Property rights are important when we analyze the impact of the pay gap in the top management team on enterprise innovation. Differences in property rights make incentives for executives significantly different between state-owned enterprises and private enterprises. Firstly, the government has strict compensation restrictions on state-owned enterprises. When the government intervenes in affairs of state-owned enterprises, the implementation of compensation restrictions appears to be the best choice for the government due to the fact of information asymmetry and the government can’t give each enterprise an appropriate compensation contract which is fully compliant with the characteristics of the enterprise development [19] . Compared with state-owned enterprises, the government does not push compensation restrictions on private enterprises. Executive compensation of private enterprises is determined by the board of directors according to performance of executives, and the compensation varies largely with the performance. Secondly, the marketization of executives in state-owned enterprises is at a low level. Most of executives in state-owned enterprises are appointed by the government, so selections or promotions of them are not exactly matched with their performances. While executives of private enterprises are mostly selected from the manager market through competition. Performance, personalability and value creativity have always been the main focus of their selections or promotions [20] . It can be seen that due to the restriction of compensation and promotion, the pay gap is not sufficient to incent executives in state-owned enterprises to carry out innovation decisions with high risks and uncertainties. However, in terms of executive compensation and promotion are both linked to the performance in private enterprises, the existence of the pay gap makes executives have more incentives to work hard, make innovation decisions actively, and enhance their own value by relying on innovation outputs. So we draw to Hypothesis 2.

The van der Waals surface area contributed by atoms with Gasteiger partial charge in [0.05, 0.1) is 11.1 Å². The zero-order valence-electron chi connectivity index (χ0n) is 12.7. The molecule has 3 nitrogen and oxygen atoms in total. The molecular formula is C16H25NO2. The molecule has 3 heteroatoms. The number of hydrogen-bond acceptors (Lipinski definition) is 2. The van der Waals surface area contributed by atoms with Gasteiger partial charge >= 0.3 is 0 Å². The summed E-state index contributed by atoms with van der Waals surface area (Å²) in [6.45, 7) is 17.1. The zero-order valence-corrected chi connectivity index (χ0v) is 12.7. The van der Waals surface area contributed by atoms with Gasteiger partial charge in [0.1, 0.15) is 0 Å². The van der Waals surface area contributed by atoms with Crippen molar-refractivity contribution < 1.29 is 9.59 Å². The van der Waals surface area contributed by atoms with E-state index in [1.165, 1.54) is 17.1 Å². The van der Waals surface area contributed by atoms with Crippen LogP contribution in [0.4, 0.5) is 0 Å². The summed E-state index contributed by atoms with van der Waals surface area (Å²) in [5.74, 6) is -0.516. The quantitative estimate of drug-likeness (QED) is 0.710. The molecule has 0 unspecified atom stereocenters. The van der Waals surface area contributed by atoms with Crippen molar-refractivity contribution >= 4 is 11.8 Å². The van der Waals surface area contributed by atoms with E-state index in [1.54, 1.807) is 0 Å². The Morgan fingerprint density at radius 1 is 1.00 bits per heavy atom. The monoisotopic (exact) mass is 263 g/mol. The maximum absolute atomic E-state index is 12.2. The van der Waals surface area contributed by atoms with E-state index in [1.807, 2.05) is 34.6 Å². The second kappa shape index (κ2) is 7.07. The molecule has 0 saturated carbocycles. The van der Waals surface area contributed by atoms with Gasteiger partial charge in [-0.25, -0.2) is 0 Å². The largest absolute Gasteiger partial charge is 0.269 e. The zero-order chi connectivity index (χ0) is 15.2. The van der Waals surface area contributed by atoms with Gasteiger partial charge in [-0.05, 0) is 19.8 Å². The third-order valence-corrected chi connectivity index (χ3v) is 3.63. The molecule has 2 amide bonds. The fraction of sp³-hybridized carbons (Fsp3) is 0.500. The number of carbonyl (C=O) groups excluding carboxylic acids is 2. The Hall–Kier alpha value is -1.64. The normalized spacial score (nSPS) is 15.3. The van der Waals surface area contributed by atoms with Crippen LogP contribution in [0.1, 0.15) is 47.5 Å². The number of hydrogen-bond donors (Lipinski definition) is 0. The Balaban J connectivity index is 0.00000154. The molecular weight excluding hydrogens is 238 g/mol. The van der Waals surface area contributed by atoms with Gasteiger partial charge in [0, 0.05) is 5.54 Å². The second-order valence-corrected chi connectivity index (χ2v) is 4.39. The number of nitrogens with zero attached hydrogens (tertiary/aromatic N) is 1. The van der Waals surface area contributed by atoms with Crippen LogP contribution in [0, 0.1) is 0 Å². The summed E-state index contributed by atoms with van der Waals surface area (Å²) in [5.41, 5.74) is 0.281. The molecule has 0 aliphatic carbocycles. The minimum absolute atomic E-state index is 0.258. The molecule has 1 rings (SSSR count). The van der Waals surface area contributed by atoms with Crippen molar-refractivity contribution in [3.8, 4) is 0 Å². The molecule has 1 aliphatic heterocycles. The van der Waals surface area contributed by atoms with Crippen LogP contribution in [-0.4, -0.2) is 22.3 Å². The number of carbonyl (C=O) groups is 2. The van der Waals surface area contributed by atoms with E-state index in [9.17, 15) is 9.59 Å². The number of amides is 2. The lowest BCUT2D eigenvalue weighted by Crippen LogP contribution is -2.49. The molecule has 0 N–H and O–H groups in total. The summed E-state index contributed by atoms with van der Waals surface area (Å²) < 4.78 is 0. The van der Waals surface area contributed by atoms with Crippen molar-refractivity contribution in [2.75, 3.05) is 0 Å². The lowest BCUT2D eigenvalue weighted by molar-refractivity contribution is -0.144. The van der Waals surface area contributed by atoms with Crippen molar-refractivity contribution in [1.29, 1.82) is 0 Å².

Hypothesis 2: Compared with state-owned enterprises, private enterprises innovate more frequently and especially earn more high-quality innovation outputs with the enlargement of the pay gap in the top management team.

Besides institutional differences, financing constraints that most enterprises face in their developments are important factors that hamper the incentive policies. Performances of enterprises with weak financing constraints are relatively high in average, which discourages executives to involve innovation activities that may be bad for their performances, even though there is a certain pay gap in the top management team. On the other hand, enterprises with limited financial resources ,which have been in a lower position in credit and capital market, consider innovation an opportunity to deliver positive signals to banks and governments, show their potential of development, and thus increase their market standings and to earn resources. As the old saying goes, “Poverty gives rise to the desire for change”, enterprises facing strong financing constraints step more firmly to innovations. Therefore, with the incentive of the pay gap in the top management team, executives of enterprises with strong financing constraints tend to prove their abilities through high-quality innovation outputs. So we draw to Hypothesis 3.